The A-Z guide to Medical Universities: Anglia Ruskin University
Securing a place at Anglia Ruskin Medical School is a rigorous journey that demands a thorough understanding of the selection process, meticulous preparation, and a compelling demonstration of academic excellence and personal qualities. Aspiring medical students must not only meet stringent academic requirements but also exhibit essential attributes such as communication skills, teamwork, and ethical reasoning.
In this article, we delve into the intricacies of the Anglia Ruskin Medical School admission process, encompassing its three-phase selection procedure, interview structure, crucial topics covered, and the significance of work experience. With insights into exam requirements, UCAT scores, and the role of the personal statement, prospective applicants will gain valuable insights into what it takes to embark on a fulfilling journey towards a career in medicine at Anglia Ruskin University.
The Process – They expect applicants to be familiar with the NHS, NHS constitution and the General Medical Council (GMC) requirements of medical students.
Selection Process – 3 phases
- Phase 1: Academic Screen
All applications are checked to ensure that they meet the minimum academic entry requirements.
- Phase 2: Shortlisting
All applicants meeting the main academic entry requirements will be ranked on their UCAT Score, SJT 4 is automatic rejection, with shortlisting points for living or studying in the East of England region, with further points for Essex.
- Phase 3: Interviews (MMI)
Successful candidates get an offer!
The Interview - Length: 8 stations, 7 minutes per stations
Anglia Ruskin Medicine Interview Dates: December to January
Anglia Ruskin Medical School Interview Questions / Topics: - Interpersonal and communication skills (including empathy) - Teamwork and leadership - Preparation and motivation - Critical thinking, problem solving - Ethical/moral reasoning - 'Integrity'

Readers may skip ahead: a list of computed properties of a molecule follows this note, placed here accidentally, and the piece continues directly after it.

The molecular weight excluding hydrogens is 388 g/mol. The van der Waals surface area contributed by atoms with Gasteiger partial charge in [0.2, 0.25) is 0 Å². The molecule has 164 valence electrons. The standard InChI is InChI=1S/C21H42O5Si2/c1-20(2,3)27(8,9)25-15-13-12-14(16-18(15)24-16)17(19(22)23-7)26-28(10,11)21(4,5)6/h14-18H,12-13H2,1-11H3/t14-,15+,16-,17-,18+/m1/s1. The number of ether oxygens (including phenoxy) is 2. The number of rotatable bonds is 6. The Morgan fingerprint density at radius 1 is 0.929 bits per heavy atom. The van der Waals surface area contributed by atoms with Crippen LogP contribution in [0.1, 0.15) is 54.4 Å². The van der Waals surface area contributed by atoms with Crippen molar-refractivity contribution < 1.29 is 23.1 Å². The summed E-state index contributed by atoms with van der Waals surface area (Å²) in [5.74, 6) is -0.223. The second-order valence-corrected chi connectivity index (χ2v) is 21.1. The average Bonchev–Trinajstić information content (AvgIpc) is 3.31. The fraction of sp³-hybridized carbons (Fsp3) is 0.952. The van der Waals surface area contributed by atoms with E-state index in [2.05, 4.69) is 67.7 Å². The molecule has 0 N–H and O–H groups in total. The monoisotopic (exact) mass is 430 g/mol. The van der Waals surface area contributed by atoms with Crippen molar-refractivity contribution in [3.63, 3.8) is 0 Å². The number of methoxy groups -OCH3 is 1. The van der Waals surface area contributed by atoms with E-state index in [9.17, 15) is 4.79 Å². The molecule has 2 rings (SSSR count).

Work Experience - It is desirable for applicants to have undertaken work experience in the healthcare sector, whether that be shadowing, volunteering, paid-work or observing. Clinical and non-clinical experience are important, which could be in a nursing home, nursery, charities, voluntary organisations, pharmacy as well as GP surgeries and hospitals. The purpose of the work experience is to give you an insight in to the working day of a healthcare professional, to challenge any preconceptions that you may have and give you a realistic view of the job roles you wish to pursue.
Exams? - GCSE
5 GCSEs at Grade 6-9 (A*-B), including English Language, Maths and two science subjects.
Must include Chemistry & Biology/ Chemistry/ Maths/ Physics Resit of AAA accepted within two academic years of application (should have AAB or BBB (Widening Access) first time round).
- Statistics - Applicants-1243
- Interview invites-600
- Offers given-352
- Chance of success post-interview-59%
How Important is the Personal Statement? - While we do not directly use your personal statement in the selection process, you should be prepared to discuss or use aspects of your statement at the interview. We will be looking to understand your motivation to study medicine, your appreciation of the role and responsibilities of being a doctor, as well as evidence of any work experience you have undertaken to support your application.
UCAT Scores – 2021 entry -** 2370 was the minimum UCAT score.**
2020 entry- 2410 was the minimum UCAT score.